When painter Robert Henri returned to Philadelphia in 1891 after traveling through Europe, he befriended a group of newspaper illustrators working at the Philadelphia Press—William Glackens, George Luks, Everett Shinn and John Sloan.

Henri convinced these young men to leave the paper and take up painting as a serious profession. Their work in the news industry, which entailed documenting city events as they personally witnessed them, made the artists receptive to Henri’s call to create an “art for life.”

In 1900, Henri moved to New York City and encouraged the other artists to do the same. Eight years later, these five artists joined with Maurice Prendergast, Ernest Lawson and Arthur B. Davies to mount an important but controversial independent exhibition at the Macbeth Gallery.

The Eight, as they were called, were reacting against the more conservative National Academy of Design. Henri and his broadening circle of students—eventually referred to as the Ashcan school—cared little for the polished techniques and polite subject matter of the academicians; instead, they documented everyday urban life with an energetic freedom of spirit.

The Frist Center for the Visual Arts will open Life’s Pleasures: The Ashcan Artists’ Brush with Leisure, 1895–1925 Friday, August 3, in the Upper-Level Galleries. Featuring more than 70 paintings by artists including Ashcan school leader Robert Henri, George Bellows, George Luks, Everett Shinn and John Sloan, the exhibition provides a refreshing look at the work of a major American artistic movement.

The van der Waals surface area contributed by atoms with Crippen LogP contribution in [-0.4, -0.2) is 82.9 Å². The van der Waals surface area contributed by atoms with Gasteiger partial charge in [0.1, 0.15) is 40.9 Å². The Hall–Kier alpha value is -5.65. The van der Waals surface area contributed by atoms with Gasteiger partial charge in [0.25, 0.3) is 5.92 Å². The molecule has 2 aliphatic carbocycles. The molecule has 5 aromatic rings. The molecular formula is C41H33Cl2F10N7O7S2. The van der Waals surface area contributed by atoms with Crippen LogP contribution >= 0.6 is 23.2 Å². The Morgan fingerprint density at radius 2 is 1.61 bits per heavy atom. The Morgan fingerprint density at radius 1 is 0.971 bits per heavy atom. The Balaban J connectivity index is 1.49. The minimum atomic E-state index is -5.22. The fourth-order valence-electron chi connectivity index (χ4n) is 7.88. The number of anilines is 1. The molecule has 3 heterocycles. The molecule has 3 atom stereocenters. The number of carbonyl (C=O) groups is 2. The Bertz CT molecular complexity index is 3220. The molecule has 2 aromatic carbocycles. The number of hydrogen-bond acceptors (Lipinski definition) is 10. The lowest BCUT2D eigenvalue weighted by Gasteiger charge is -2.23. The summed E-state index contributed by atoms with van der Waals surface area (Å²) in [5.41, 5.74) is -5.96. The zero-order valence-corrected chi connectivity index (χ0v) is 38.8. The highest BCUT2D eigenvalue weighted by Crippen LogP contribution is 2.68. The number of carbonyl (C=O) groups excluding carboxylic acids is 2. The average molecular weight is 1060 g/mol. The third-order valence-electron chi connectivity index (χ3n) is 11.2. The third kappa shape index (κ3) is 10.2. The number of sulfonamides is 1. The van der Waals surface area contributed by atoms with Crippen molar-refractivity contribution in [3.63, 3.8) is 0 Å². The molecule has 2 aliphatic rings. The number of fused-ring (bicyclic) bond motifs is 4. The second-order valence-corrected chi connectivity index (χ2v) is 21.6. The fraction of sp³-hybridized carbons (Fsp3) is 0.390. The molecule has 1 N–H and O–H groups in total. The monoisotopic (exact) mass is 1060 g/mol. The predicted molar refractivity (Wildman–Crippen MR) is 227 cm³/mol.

The Frist Center is the inaugural venue for Life’s Pleasures, which continues through October 28. This exhibition was organized by the Detroit Institute of Arts.

While the Ashcan school is most commonly associated with gritty depictions of working class life in turn-of-the-century New York, Life’s Pleasures focuses on a lesser-known aspect of their production: the celebration of leisure activities observed and enjoyed by the artists and their friends.

Robert Henri encouraged his followers to “Paint what you see. Paint what is real.” Among the topics chosen therefore were the multitude of pleasurable pastimes available to citizens of all social levels. Noted for quick brushstrokes, saturated color palettes and thickly layered paint (impasto), these paintings celebrated the joie de vivre that the artists encountered in the world around them.

“From a theatrical production, a day at the beach or a boxing match, Ashcan painters were dedicated to exploring everyday American life at the turn of the century,” says Katie Delmez, curator at the Frist Center. “Artists depicting a beach scene, for example, were not attempting to capture the effect of light as were painters of an earlier generation; but rather hoping to depict an array of people escaping the crowded city and simply enjoying a leisurely day off.”

Life’s Pleasures: The Ashcan Artists’ Brush with Leisure, 1895–1925 is presented in four major sections: The Fine and Performing Arts; Sports and Recreation; Bars and Cafés: At Home and Abroad; and The Outdoors: Park, Beaches, and the Country.

Gallery admission to the Frist Center is free for visitors 18 and under and to Frist Center members. Frist Center admission is $8.50 for adults, $7.50 for seniors and military, and $6.50 for college students with ID. Thursday evenings, 5:00 – 9:00 p.m., admission is free for college students with a valid college ID. Discounts are offered for groups of 10 or more with advance reservation by calling (615) 744-3246.

The Frist Center is open seven days a week: Mondays through Wednesdays and Saturdays, 10:00 a.m. to 5:30 p.m.; Thursdays and Fridays, 10:00 a.m. to 9:00 p.m.; and Sundays, 1:00 p.m. to 5:30 p.m., with the Café opening at noon.

Additional information is available by calling (615) 244-3340 or by visiting their Web site at www.fristcenter.org.

Photo courtesy of Red Bull

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Photo courtesy of Rumble Boxing Gulch Nashville

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